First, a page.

TUESDAY, Nov. 15 (HealthDay News) -- Guys with low IQs may be at
higher risk than brainiacs for later weight gain and added heart
disease risk, a new study suggests.
Swedish men who had the lowest IQs at about age 18 had higher
waist-to-hip ratios at age 40 than their peers who scored higher on
those IQ tests. It's known that people with "apple-shaped" bodies,
or more weight around the middle, are at higher risk for heart
disease than those with "pear-shaped" bodies.
Exactly how or even if IQ during late adolescence affects waist
size is not clearly understood, and U.S cardiologists caution that
it is too early to draw any meaningful conclusions from the new
data. The findings are scheduled for presentation Tuesday at the
American Heart Association annual meeting in Orlando, Fla.
Study author Dr. Jerzy Leppert, a professor at the Center for
Clinical Research of Uppsala University in Sweden, said the message
is clear. "Present strategies that aim to stop the obesity epidemic
should change focus ... and concentrate more on the group most
likely to benefit, i.e. those with low IQ," Leppert said.
Of 34,400 people who took part in a health survey that measured
waist-to-hip ratio on or around their 40th or 50th birthday, about
5,400 men had also taken an IQ test when they were about 18. IQ
tests are mandated in Sweden. Men who had the lowest IQs as older
teens had the highest waist-to-hip ratios at age 40, the study
showed. By contrast, those who scored highest on the IQ tests had
the lowest waist-to-hip ratios at age 40.
Dr. Suzanne Steinbaum, a preventive cardiologist at Lenox Hill
Hospital in New York City, said if the study is validated, doctors
and other health educators may need to alter their approach to
"People who have a lower IQ may be less educated and have less of an understanding about how to eat healthy," she said. "We need to educate all people, not just those who might have greater access to healthy foods and/or higher IQs."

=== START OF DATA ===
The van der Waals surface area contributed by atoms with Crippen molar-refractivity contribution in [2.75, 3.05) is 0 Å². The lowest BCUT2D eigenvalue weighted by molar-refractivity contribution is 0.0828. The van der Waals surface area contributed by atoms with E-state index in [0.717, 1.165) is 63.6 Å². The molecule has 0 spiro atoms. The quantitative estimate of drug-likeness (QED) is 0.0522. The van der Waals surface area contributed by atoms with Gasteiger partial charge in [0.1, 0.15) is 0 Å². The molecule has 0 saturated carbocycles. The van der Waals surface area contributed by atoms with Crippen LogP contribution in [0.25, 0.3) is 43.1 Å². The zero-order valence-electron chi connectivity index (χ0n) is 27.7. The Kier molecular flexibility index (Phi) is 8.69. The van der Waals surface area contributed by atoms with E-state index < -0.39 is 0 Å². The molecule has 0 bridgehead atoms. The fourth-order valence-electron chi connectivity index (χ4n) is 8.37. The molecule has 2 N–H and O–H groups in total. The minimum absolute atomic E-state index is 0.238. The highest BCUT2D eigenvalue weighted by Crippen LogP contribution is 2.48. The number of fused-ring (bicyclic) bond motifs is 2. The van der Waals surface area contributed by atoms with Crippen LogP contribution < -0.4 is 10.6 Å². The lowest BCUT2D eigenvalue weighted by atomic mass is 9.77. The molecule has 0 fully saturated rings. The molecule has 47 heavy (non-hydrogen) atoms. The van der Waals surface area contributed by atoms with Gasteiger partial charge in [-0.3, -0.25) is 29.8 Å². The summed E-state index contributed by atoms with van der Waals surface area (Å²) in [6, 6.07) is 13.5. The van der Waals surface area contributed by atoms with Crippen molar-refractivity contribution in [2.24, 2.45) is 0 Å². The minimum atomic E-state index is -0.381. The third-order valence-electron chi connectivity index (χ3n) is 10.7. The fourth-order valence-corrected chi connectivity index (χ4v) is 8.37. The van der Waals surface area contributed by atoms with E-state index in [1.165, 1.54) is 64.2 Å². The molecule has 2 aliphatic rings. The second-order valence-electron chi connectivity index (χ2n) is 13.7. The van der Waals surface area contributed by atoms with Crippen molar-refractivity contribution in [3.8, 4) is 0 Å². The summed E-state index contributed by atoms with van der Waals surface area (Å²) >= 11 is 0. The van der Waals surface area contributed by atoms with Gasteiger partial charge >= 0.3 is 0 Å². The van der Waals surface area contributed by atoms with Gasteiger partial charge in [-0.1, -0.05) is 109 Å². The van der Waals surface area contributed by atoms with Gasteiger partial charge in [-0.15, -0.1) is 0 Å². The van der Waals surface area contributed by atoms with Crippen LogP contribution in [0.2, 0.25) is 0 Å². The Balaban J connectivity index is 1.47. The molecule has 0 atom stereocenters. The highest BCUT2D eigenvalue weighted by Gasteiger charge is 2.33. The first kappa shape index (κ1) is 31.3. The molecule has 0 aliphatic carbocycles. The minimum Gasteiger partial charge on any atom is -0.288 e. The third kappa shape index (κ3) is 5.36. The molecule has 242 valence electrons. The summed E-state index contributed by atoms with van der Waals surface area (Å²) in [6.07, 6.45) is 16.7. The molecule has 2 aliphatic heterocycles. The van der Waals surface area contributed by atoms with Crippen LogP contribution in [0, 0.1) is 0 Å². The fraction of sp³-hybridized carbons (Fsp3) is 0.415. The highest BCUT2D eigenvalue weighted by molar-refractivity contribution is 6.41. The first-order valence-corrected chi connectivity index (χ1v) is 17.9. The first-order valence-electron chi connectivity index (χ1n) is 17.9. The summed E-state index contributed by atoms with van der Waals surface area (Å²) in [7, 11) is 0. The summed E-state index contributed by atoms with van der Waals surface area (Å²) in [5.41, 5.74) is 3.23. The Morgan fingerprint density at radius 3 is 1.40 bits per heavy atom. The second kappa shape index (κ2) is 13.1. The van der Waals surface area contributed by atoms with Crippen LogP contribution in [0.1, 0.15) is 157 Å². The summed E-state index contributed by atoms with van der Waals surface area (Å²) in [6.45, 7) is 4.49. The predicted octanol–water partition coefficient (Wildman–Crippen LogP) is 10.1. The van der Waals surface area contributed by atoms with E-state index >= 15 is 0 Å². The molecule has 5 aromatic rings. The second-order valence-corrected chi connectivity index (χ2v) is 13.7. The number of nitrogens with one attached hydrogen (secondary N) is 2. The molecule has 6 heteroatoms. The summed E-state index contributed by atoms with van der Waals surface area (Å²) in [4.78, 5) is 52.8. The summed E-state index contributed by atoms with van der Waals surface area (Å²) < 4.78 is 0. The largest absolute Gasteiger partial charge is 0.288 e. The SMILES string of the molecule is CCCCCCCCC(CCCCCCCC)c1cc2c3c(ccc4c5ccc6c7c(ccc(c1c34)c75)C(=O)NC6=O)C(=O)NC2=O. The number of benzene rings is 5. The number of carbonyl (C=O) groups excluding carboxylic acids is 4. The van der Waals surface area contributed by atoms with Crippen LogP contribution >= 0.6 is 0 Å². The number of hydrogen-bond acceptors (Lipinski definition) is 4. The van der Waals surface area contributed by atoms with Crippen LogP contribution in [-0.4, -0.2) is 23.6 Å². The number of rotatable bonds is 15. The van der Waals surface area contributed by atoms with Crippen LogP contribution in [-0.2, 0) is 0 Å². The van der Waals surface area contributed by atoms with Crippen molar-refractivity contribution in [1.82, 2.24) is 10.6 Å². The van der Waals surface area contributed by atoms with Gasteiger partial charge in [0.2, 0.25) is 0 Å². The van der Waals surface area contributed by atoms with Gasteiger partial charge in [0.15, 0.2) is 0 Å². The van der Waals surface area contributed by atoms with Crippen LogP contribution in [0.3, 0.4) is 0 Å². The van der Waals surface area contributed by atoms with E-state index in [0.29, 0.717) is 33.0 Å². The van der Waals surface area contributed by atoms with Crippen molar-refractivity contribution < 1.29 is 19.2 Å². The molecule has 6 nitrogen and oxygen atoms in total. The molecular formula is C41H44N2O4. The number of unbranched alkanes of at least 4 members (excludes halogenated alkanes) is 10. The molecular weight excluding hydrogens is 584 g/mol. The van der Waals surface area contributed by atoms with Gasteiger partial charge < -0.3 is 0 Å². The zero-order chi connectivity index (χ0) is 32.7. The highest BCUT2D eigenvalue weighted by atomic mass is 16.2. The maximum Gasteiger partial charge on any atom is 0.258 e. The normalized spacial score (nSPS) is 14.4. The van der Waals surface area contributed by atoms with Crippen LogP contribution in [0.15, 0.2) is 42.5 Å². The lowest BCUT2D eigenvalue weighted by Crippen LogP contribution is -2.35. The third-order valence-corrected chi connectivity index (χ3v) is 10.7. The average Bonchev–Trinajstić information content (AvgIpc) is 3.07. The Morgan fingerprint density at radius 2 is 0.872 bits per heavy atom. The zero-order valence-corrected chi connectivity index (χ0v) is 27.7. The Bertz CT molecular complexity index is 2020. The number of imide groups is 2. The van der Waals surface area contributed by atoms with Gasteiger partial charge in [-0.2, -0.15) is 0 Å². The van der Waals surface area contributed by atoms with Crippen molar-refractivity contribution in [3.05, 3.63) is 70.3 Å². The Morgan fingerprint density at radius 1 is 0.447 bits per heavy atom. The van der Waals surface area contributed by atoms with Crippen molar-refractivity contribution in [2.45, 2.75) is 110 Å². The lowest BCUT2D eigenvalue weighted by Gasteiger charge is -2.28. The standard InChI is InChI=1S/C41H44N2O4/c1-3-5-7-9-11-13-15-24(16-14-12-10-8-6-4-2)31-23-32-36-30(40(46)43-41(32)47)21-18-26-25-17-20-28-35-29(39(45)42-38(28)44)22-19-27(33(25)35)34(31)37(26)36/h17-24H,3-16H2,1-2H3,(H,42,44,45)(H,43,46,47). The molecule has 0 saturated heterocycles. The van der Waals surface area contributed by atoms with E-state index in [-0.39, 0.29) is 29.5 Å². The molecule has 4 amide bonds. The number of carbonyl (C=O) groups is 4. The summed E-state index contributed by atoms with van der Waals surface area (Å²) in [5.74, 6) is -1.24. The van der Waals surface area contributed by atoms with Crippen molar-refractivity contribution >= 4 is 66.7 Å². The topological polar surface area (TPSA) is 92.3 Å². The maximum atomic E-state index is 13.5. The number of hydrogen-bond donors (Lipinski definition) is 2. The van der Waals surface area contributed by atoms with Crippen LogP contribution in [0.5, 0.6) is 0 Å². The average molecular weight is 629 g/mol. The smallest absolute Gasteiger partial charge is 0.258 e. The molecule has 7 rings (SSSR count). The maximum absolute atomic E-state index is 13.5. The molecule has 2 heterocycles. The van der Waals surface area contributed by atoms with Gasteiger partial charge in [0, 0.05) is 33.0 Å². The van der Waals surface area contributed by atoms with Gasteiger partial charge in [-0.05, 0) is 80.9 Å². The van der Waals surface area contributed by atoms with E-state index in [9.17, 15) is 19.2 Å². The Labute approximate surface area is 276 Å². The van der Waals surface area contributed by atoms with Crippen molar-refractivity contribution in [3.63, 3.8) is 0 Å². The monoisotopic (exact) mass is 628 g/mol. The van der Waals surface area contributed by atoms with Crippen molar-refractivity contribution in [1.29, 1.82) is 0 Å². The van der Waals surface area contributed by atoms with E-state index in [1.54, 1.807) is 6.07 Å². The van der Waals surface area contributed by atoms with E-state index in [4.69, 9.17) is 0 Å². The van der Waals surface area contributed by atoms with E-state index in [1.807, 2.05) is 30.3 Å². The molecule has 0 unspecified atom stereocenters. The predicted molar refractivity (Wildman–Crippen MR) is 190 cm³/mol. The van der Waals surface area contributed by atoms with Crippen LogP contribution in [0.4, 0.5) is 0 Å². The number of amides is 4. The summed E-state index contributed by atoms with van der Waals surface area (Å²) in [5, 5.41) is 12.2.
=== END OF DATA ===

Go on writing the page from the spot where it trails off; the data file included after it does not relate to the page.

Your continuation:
Dr. Stephen Kopecky, a cardiologist at Mayo Clinic in Rochester,
Minn., said that it is hard to say what came first -- lower IQ or
wider waistlines. Some research has linked low IQs or lower
education levels to lower socioeconomic status. "We do know that it
can be expensive to eat properly, and if you are a single parent of
two kids who is struggling to pay the bills, it is hard to stretch
the dollar," he said.
Healthy foods are often more expensive and harder to come by
than unhealthy foods, he noted. Certain zip codes may also have
more fast food restaurants, and fewer outdoor public spaces that
are safe for activity. "This is a thought-provoking study that
doesn't give us all the answers," Kopecky said.
American Heart Association President Dr. Gordon F. Tomaselli
agreed. "You could argue that people with a lower socioeconomic
status may not be in a position to hear messages where we broadcast
them," Tomaselli said.
"We have to make our messages clear and straightforward and easy to understand," he added. This may include reaching out in non-traditional ways, including social media, he said.
Research presented at meetings should be considered preliminary
until published in a peer-reviewed medical journal.
For tips on how to measure waist-to-hip ratio, visit the
American Heart Association.